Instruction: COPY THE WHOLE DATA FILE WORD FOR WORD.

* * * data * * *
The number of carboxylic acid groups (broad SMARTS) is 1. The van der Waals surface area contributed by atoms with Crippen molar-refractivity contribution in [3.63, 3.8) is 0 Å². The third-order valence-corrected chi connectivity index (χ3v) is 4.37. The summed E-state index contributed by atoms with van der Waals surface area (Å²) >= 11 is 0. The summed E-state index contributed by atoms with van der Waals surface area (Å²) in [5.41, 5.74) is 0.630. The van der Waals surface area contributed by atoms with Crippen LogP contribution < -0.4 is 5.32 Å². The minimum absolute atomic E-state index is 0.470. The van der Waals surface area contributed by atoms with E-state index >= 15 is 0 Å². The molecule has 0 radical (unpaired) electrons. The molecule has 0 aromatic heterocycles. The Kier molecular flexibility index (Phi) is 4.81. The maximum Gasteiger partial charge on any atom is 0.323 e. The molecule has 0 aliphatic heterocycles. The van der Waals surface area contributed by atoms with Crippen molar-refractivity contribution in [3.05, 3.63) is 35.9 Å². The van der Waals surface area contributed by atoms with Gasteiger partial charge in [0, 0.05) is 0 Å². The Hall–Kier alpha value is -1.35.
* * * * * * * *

The number of carboxylic acid groups (broad SMARTS) is 1. The van der Waals surface area contributed by atoms with Crippen molar-refractivity contribution in [3.63, 3.8) is 0 Å². The third-order valence-corrected chi connectivity index (χ3v) is 4.37. The summed E-state index contributed by atoms with van der Waals surface area (Å²) >= 11 is 0. The summed E-state index contributed by atoms with van der Waals surface area (Å²) in [5.41, 5.74) is 0.630. The van der Waals surface area contributed by atoms with Crippen LogP contribution < -0.4 is 5.32 Å². The minimum absolute atomic E-state index is 0.470. The van der Waals surface area contributed by atoms with E-state index >= 15 is 0 Å². The molecule has 0 radical (unpaired) electrons. The molecule has 0 aromatic heterocycles. The Kier molecular flexibility index (Phi) is 4.81. The maximum Gasteiger partial charge on any atom is 0.323 e. The molecule has 0 aliphatic heterocycles. The van der Waals surface area contributed by atoms with Crippen molar-refractivity contribution in [3.05, 3.63) is 35.9 Å². The van der Waals surface area contributed by atoms with Gasteiger partial charge in [0, 0.05) is 0 Å². The Hall–Kier alpha value is -1.35.